Wednesday, 8th April, 2020


Billionaires shocked that middle class idiots can’t appreciate inflation

18, Sep 2012 By Pagal Patrakar

Mumbai. India’s leading CEOs, market analysts, and other randomly rich persons have expressed shock and disbelief at the childish behavior of the middle class of India, which has been endlessly cribbing over the bold steps taken by the government like slashing subsidy on LPG and Diesel.

“What a bunch of dimwits!” said Vijay Mallya, sipping his freshly brewed beer to celebrate the decision to allow FDI in the aviation sector, “These idiots can’t think beyond their monthly budget! Do they even follow a word about Union Budget? The price rise was necessary to meet the budgetary targets.”

When viewed from above, one could look down upon people worried about mundane things in their lives.

“Government is absolutely right! We shouldn’t help the middle class save any money,” he added after finishing three large cans of beer, “Look, I tried to help them by launching low-cost airlines and see what happened!”

Apart from industrialists, many experts and market watchers have argued that the middle class was over-reacting and not learning anything from the fellow super-rich or the hopelessly-poor citizens.

“The rich don’t have any problem, the poor are not protesting, then why is this middle class being so selfish about an increase of a few thousands rupees in their monthly budget?” wondered an expert.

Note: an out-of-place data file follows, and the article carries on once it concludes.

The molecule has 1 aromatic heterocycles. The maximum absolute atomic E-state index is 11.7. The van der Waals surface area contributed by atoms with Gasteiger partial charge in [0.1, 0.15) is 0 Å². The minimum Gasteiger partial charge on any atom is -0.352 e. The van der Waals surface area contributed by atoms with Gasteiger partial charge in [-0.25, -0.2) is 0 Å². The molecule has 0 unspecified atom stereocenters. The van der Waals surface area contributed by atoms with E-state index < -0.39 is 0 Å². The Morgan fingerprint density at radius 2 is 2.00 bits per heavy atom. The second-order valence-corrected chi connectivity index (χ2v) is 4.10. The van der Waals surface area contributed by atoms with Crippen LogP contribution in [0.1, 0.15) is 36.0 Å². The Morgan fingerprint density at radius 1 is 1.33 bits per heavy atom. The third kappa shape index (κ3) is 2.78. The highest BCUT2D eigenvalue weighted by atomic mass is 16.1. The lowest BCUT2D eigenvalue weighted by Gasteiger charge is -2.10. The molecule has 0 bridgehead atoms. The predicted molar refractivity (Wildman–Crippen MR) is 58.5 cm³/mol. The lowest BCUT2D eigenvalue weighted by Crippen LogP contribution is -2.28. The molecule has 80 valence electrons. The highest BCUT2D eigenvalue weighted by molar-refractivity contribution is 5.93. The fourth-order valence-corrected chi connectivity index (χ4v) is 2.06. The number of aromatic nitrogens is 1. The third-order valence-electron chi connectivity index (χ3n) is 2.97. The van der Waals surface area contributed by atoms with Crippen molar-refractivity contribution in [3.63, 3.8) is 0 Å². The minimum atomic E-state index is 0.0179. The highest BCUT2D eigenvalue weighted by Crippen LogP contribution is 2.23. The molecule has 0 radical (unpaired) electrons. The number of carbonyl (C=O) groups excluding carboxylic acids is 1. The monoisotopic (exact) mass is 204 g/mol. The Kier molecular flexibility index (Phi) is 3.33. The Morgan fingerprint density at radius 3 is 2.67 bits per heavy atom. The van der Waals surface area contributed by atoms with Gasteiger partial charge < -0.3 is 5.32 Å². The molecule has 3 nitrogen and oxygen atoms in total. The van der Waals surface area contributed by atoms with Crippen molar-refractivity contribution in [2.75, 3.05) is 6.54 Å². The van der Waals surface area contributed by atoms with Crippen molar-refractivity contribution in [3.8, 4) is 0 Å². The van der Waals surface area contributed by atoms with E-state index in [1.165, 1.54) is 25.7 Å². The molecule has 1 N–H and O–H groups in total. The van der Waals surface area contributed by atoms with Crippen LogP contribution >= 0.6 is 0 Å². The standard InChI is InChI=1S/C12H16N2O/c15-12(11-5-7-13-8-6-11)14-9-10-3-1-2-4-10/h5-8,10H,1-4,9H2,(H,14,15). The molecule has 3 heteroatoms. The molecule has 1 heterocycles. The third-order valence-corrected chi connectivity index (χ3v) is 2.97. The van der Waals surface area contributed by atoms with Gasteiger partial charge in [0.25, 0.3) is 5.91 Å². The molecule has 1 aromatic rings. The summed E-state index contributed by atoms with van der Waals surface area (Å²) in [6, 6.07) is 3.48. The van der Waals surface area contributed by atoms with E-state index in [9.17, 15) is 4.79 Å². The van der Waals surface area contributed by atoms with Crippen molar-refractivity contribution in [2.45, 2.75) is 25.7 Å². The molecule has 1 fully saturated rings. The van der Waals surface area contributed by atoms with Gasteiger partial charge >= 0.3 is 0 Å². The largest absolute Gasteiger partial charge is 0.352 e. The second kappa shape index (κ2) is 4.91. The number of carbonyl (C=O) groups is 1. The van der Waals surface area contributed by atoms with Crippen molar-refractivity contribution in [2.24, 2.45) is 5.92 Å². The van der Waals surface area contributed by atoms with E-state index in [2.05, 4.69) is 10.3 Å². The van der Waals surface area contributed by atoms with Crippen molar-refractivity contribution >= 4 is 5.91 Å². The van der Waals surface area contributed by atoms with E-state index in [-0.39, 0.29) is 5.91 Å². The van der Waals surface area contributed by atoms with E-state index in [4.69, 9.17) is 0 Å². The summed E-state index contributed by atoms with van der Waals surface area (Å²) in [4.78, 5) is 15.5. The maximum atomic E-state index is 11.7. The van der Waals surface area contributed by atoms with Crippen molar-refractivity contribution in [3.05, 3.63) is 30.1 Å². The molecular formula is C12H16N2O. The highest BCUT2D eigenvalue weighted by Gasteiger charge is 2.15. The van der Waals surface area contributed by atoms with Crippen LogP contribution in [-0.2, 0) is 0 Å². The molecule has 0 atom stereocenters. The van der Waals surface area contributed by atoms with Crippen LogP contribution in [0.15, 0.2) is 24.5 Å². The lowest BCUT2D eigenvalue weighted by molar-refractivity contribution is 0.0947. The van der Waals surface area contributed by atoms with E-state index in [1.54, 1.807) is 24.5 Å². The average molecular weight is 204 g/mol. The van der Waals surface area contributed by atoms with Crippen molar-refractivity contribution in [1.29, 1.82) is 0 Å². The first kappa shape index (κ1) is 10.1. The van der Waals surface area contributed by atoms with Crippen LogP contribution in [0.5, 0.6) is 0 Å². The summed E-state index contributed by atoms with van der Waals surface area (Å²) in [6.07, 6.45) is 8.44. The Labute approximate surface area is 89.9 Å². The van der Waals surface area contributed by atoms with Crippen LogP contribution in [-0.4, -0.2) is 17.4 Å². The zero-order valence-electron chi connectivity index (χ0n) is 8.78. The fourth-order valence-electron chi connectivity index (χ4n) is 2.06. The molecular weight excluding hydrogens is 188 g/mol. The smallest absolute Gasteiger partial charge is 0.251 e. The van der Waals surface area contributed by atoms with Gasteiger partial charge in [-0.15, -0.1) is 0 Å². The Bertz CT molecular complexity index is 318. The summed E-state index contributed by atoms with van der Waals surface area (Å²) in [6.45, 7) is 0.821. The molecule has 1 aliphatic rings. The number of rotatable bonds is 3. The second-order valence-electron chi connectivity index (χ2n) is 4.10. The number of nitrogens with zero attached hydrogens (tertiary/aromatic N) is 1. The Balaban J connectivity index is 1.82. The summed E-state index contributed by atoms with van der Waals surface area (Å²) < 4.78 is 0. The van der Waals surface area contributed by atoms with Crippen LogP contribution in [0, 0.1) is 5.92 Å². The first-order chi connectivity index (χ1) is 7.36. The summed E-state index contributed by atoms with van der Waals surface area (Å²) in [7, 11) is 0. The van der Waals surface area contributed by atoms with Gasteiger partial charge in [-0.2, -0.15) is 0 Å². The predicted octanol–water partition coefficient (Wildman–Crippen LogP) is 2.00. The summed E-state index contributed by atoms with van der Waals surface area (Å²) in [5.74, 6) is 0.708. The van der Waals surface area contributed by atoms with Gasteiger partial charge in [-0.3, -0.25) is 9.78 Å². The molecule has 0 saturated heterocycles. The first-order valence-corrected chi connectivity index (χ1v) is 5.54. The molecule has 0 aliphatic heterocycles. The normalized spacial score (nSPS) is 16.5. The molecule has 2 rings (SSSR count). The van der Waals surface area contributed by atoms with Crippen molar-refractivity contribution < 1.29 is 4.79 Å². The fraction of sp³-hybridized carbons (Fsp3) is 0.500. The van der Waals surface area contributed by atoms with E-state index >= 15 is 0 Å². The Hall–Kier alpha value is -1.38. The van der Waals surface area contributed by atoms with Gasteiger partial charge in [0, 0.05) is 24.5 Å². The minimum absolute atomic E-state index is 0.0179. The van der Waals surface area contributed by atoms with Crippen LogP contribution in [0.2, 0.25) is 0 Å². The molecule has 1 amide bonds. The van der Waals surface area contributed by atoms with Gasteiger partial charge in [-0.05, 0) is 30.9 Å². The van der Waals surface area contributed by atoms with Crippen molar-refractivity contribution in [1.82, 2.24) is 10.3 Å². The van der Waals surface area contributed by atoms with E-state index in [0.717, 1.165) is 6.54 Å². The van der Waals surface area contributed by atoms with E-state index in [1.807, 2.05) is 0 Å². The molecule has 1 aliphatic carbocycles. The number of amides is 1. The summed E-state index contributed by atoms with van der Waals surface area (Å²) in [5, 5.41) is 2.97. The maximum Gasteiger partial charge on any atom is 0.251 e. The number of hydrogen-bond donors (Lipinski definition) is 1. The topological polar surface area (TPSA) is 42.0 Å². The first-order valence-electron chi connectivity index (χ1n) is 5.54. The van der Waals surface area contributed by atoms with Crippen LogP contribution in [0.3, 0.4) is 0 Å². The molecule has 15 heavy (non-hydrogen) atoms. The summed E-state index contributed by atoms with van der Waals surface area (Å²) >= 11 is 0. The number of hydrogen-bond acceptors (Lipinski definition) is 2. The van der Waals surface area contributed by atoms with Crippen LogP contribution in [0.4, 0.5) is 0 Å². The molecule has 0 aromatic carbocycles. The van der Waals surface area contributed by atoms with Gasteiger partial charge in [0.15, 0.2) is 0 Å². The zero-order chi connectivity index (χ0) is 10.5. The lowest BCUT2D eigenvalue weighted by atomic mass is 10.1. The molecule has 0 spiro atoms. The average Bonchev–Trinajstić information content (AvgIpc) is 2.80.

Similar sentiments were echoed by well-dressed market analysts appearing on various business news channels, who lamented that lack of education among the middle class was responsible for such an attitude that failed to take a long-term view on any subject.

“In short run, their liquidity could be hit. There will be some correction in their income-consumption curve. I think they should look for substitute goods in accordance with their indifference curve and should be ready to absorb occasional shocks if one has to go for inferior goods to operate within the new constraints,” an expert offered a practical advice to the middle class worried about the theoretical 7th LPG cylinder.

“Sentiments! The markets run on sentiments. We need strong and confident sentiments to boost our economy,” a CEO driving his Diesel powered SUV argued.

“Stop cribbing biatches and cheer up!” he added, showing a thumbs-up sign.